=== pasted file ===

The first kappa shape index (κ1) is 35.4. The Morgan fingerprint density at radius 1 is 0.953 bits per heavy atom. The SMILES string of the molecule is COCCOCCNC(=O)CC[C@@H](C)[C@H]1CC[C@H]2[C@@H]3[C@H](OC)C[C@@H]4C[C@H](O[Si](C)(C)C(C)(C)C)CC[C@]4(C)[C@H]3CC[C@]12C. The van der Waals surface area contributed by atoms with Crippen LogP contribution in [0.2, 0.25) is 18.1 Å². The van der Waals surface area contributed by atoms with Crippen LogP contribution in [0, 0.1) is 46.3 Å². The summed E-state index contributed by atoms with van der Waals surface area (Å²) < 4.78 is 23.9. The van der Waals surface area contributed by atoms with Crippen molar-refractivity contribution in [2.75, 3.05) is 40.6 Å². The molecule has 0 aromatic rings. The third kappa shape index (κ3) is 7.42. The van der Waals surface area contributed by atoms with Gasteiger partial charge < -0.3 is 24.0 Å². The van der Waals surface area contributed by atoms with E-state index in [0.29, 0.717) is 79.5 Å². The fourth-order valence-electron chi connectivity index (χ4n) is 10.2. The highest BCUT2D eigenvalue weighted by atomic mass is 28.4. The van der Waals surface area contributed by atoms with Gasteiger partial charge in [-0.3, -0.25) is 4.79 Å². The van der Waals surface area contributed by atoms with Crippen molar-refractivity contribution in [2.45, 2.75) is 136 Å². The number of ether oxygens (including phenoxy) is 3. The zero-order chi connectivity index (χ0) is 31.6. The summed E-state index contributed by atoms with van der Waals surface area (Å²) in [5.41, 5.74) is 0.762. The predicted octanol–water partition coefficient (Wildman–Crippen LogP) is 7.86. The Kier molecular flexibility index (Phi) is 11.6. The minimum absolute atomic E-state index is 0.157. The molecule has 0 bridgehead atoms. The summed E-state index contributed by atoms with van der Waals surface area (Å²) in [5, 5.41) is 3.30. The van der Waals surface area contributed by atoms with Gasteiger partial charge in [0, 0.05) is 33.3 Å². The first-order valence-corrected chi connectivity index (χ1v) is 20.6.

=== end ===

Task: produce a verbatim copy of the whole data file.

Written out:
The first kappa shape index (κ1) is 35.4. The Morgan fingerprint density at radius 1 is 0.953 bits per heavy atom. The SMILES string of the molecule is COCCOCCNC(=O)CC[C@@H](C)[C@H]1CC[C@H]2[C@@H]3[C@H](OC)C[C@@H]4C[C@H](O[Si](C)(C)C(C)(C)C)CC[C@]4(C)[C@H]3CC[C@]12C. The van der Waals surface area contributed by atoms with Crippen LogP contribution in [0.2, 0.25) is 18.1 Å². The van der Waals surface area contributed by atoms with Crippen LogP contribution in [0, 0.1) is 46.3 Å². The summed E-state index contributed by atoms with van der Waals surface area (Å²) < 4.78 is 23.9. The van der Waals surface area contributed by atoms with Crippen molar-refractivity contribution in [2.75, 3.05) is 40.6 Å². The molecule has 0 aromatic rings. The third kappa shape index (κ3) is 7.42. The van der Waals surface area contributed by atoms with Gasteiger partial charge < -0.3 is 24.0 Å². The van der Waals surface area contributed by atoms with E-state index in [0.29, 0.717) is 79.5 Å². The fourth-order valence-electron chi connectivity index (χ4n) is 10.2. The highest BCUT2D eigenvalue weighted by atomic mass is 28.4. The van der Waals surface area contributed by atoms with Gasteiger partial charge in [-0.3, -0.25) is 4.79 Å². The van der Waals surface area contributed by atoms with Crippen molar-refractivity contribution in [2.45, 2.75) is 136 Å². The number of ether oxygens (including phenoxy) is 3. The zero-order chi connectivity index (χ0) is 31.6. The summed E-state index contributed by atoms with van der Waals surface area (Å²) in [5.41, 5.74) is 0.762. The predicted octanol–water partition coefficient (Wildman–Crippen LogP) is 7.86. The Kier molecular flexibility index (Phi) is 11.6. The minimum absolute atomic E-state index is 0.157. The molecule has 0 bridgehead atoms. The summed E-state index contributed by atoms with van der Waals surface area (Å²) in [5, 5.41) is 3.30. The van der Waals surface area contributed by atoms with Gasteiger partial charge in [0, 0.05) is 33.3 Å². The first-order valence-corrected chi connectivity index (χ1v) is 20.6.